Notes: a) -1.5 in October 2008; b) There was one +0.15 and one -0.15, included under +/- 0.25 to save space; c) -2.0 in November 1980, -2.0 in March 1981; d) Between October 1981 and June 1984, and again in January 1985, the changes in the official rate were not exactly in steps of a multiple of 25 basis points. We have rounded them to the nearest 25 basis point multiple for greater simplicity/clarity; e) +3.0 in November 1979.

Table 2 Changes in Fed Funds rate

Table 2 Changes in Fed Funds rate

Figure 1a Bank of England 2008-2023: Rate changes by size (% total episodes)

Figure 1a Bank of England 2008-2023: Rate changes by size

Figure 1b Bank of England 1975-1990: Rate changes by size (% total episodes)

Figure 1b Bank of England 1975-1990: Rate changes by size

Figure 2a Federal Reserve: 2008-2023: Rate changes by size (% total episodes)

Figure 2a Federal Reserve: 2008-2023: Rate changes by size

Figure 2b Federal Reserve 1975-1990: Rate changes by size (% total episodes)

Figure 2b Federal Reserve 1975-1990: Rate changes by size

The difference in approaches to policy across both periods is rather stark.  In the later period, there were no upwards changes in interest rates greater than 75 basis points in either country. In the earlier period, in the UK there were considerably more increases in interest rates greater than 1% (21 in all) compared to only seven small increases of 75 basis points or less.  In the US, most of the upwards movements in the earlier period in interest rates were delivered in large jumps.  When interest rates were being cut down in the recent period in the UK there were two cuts in rates of 1% or greater, compared to eight cuts less than 50 basis points, whereas in the earlier period there were five cuts in interest rates of 1% or more, compared with nearly 75 cuts of 50 basis points or less. 

Overall, the recent period was comparatively stable, with rates in the UK starting at 5.5 in January 2008 and ending at 5.25 on December 2023.  All that happened was a decline from this level, in and after the global financial crisis, down to 0.10 and then a resultant rise starting from December 2021 back to 5.25 in December 2023.  In contrast, in the earlier period, the official interest rates started at 11.25 in January 1975 and ended at 13.88 in December 1990.  But in between there were increases in rates of about 3,300 basis points, as compared with a decrease of about 3,050. In other words, the volatility of interest rates was about six times greater in the earlier period.  Many – perhaps most – current observers have regarded the increase in interest rates from December 2021 to December 2023, of some 5% in all, as being rather abrupt.  This averaged from trough to peak an increase of about 20 basis points a month.  Compared to the earlier period, this was comparatively lackadaisical. From March 1976 until October 1976, the bank rate rose from 9% to 15%, an average of about 75 basis points per month. Again, between January 1978 and February 1979, interest rates increased from 6.5 to 14.0, an average of about 65 basis points per month.  Between April 1979 and November 1979, interest rates rose by 5%, an average of 40 basis points per month. There was a similar equally sharp increase in 1973, outside our data period.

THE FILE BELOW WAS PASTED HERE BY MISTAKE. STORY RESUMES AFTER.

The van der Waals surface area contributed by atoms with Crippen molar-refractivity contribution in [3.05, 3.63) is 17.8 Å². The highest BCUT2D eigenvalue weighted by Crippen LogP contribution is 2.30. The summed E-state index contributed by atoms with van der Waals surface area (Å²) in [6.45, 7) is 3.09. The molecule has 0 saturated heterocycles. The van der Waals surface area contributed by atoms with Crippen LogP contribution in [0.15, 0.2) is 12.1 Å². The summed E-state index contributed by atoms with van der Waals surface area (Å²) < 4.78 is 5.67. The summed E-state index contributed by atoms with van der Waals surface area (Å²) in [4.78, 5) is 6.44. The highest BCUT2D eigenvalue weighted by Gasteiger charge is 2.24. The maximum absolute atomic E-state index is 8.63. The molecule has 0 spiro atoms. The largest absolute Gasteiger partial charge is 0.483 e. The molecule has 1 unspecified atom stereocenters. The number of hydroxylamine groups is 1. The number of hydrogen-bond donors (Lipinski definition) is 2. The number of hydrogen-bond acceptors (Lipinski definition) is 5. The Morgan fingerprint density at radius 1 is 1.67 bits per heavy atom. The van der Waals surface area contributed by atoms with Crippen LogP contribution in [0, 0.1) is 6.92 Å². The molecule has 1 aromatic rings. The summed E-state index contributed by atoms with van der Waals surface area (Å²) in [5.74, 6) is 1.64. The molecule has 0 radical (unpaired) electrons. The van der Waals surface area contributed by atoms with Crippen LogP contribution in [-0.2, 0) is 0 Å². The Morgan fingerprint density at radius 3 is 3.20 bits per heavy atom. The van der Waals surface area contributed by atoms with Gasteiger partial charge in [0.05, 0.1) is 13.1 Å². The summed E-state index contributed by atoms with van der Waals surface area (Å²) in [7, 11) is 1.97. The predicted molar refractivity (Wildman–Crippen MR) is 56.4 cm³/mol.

If fiscal considerations mean that debt management concerns become a constraint on monetary policy, then the speed and scale of interest rate increases may need to become very much greater and faster than was experienced in the run up from 2021 to a (temporary) peak at the end of 2023.  The experience of the volatile periods in the 1970s and 1980s suggests that financial markets should prepare for periods of much more rapid interest rate increases, with implications for the broader financial sector. Stress tests of banks relating to interest rate risk, for example, may need to be made much more extreme than might be expected from the years of the Great Moderation.


Alder, M, N Coimbra, and U Szczerbowicz (2024), “Firms’ debt structure matters for monetary policy transmission”,, 11 May.

Carlin, W, and D Soskice (2004), “The 3-Equation New Keynesian Model: A Graphical Exposition”, CEPR Discussion Paper 4588.

Clarida, R, J Gali and M Gertler (1999), “The Science of Monetary Policy: A New Keynesian Perspective”, Journal of Economic Literature 37(4): 1661-1707.

Goodfriend, M and R King (1997), “The New Neoclassical Synthesis and the Role of Monetary Policy”, NBER Macroeconomics Annual, pp. 231-283.

Wood, G, and C Goodhart (2020), “The internal contradictions of macro-monetary policy”,, 24 January.

Woodford, M (2003), Interest and Prices: Foundations of a Theory of Monetary Policy, Princeton University Press.